Ma Truby, Ma Mullen, & My 3-G Grandma Harrington Were the Ladies Who Lunch (allegedly)
Apollo farmer Simon Truby was married to his second wife Elizabeth Hill Truby (1826-1901) for more than 35 years, until his death in 1886. After Simon’s death, Elizabeth – known to her friends as Betsy or “Ma Truby”– found herself in her big rambling brick farmhouse, living with her eldest son Henry and his family, including 8 of Betsy’s grandchildren (see photo at end of article). Meanwhile, all around her, the Truby farm was being subdivided into hundreds of lots. New homes and streets were being built, and new families moving in.
With Simon gone, Betsy surely needed a friend to socialize with and confide in; son Henry Truby and his wife Sarah Belle Whitlinger were busy raising their children and managing what remained of the dwindling farm. Fortunately, Ma Truby seems to have found such a friend—a woman around the same age who had moved into a sprawling new house on N 7th Street, diagonally behind the Truby farmhouse. That woman—Ma Truby’s new friend—was my great-great-great grandma Mary E (Ryan) Harrington (1838-1922).
Favorite Festive Homes on Truby’s Former Farm
The photo above shows a Christmas cactus in full bloom & the view from the 2nd story hallway of the home built c 1844 by Apollo’s farmer Simon Truby–located at 708 Terrace Ave.
Last weekend, Dec 15-17, 2017, the Apollo area was treated to a beautiful light snowfall. So my daughter & I took the opportunity to snap photos of a few of our favorite Christmas-decorated homes situated on Simon Truby’s former farmland — which extended between N. 6th Street in Apollo and 15th Street in North Apollo, and included Pegtown and some of Oak Hill. Continue reading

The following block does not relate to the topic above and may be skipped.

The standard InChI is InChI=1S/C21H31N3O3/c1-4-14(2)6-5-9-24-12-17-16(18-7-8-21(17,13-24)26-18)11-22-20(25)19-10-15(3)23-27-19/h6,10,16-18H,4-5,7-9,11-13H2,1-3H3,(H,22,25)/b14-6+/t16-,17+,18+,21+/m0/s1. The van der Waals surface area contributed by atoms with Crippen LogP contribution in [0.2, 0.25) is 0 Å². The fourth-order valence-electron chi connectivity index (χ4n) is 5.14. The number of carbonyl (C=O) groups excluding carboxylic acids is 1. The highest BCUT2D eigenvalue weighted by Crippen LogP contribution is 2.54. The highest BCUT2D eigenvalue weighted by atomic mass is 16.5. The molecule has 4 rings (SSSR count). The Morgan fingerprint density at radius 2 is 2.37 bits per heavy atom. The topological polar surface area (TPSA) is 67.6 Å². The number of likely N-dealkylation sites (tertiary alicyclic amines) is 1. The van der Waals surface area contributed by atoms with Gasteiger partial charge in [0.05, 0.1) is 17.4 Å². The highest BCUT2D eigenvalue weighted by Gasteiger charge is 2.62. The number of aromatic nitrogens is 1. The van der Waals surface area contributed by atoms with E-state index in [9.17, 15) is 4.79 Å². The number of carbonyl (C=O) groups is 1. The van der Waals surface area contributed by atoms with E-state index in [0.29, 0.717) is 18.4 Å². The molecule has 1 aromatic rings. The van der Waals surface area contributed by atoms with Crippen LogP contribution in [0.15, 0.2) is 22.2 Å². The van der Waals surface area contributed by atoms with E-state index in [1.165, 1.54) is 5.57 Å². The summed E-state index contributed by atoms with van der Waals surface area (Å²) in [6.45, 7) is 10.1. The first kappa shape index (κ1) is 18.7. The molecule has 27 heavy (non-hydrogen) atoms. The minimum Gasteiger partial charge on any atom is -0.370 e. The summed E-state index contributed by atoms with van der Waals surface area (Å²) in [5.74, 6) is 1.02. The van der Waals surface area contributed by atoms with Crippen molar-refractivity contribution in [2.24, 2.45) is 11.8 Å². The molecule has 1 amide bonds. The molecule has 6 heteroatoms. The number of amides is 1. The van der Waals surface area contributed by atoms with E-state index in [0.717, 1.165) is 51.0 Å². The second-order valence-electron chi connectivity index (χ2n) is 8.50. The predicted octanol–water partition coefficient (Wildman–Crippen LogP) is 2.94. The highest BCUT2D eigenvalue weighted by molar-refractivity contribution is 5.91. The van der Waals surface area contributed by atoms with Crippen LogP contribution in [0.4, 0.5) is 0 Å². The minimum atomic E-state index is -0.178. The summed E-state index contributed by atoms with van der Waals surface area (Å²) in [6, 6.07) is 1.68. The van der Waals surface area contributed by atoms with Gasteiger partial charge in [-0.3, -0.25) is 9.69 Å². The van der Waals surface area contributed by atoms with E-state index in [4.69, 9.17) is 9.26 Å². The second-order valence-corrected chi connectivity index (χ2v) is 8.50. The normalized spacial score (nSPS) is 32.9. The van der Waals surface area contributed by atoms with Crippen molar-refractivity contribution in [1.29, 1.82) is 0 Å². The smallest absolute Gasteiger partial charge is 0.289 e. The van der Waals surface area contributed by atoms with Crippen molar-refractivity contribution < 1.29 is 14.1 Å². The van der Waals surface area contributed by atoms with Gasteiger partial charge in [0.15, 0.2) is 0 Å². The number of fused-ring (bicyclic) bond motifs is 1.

The Apples Didn’t Fall Far from the Tree
All 9 of Simon Truby’s children grew up in the brick farmhouse he built around 1844. That house, which still stands today at 708 Terrace Ave in Apollo PA, must’ve lived large in the Truby kids’ memories even after they’d moved out and on with their lives—probably like that intense mix of emotions most of us can feel about our own childhood homes. You might imagine the Truby children roaming the farm and grabbing apples & pears from Simon’s orchards, or maybe catching crayfish in Sugar Hollow Run along today’s N 11th Street. Farm chores too were surely part of their daily lives. It might have felt magical to grow up on this modest Western Pennsylvania farm, or it might have felt gawd awful. Or maybe something in between. We can’t know for sure, but we can guess!
For whatever reasons—maybe fondness or failures—Simon Truby’s children stayed close to home once they reached adulthood. Many of his grandkids did, too. Most bought property from Simon or his estate after his death, etching out their own homes on former farmland.
Of course, there’s a tale to tell about each of Simon’s children. For now, though, we’ll focus on where these folks lived in adulthood. At the end of the article, you’ll find a link to an interactive map showing where some of Simon Truby’s children and grandkids lived. And if you have any stories or photos of the houses or their owners, please share by commenting at the end of this article. Continue reading
Sorrow and Suicide
Mary Jane Truby was the first-born child of wealthy farmer and landowner Simon Truby of Apollo PA. So you might have expected that she’d be destined for a life of privilege & ease. But Mary Jane Truby’s life instead seemed marked by heartbreak and tragedy. Though she’d married into another prominent local family—the Henrys—the secure life that Mary Jane and her husband tried to build for their children had crumbled away before their eldest child had turned 16. Continue reading
Apollo’s Historic Business Buildings
Those of you who’ve been following the Truby Farmhouse Blog know we’ve occasionally taken a sidetracked look at the local historic structures described in the 1980-81 Armstrong County Historic Sites Survey. To date we’ve looked primarily at the residential buildings highlighted in the survey. But it turns out, several commercial buildings were also deemed noteworthy by the architectural historians who came to town, including 2 businesses built on lots that were once part of Simon Truby’s farmland in Apollo, Pennsylvania.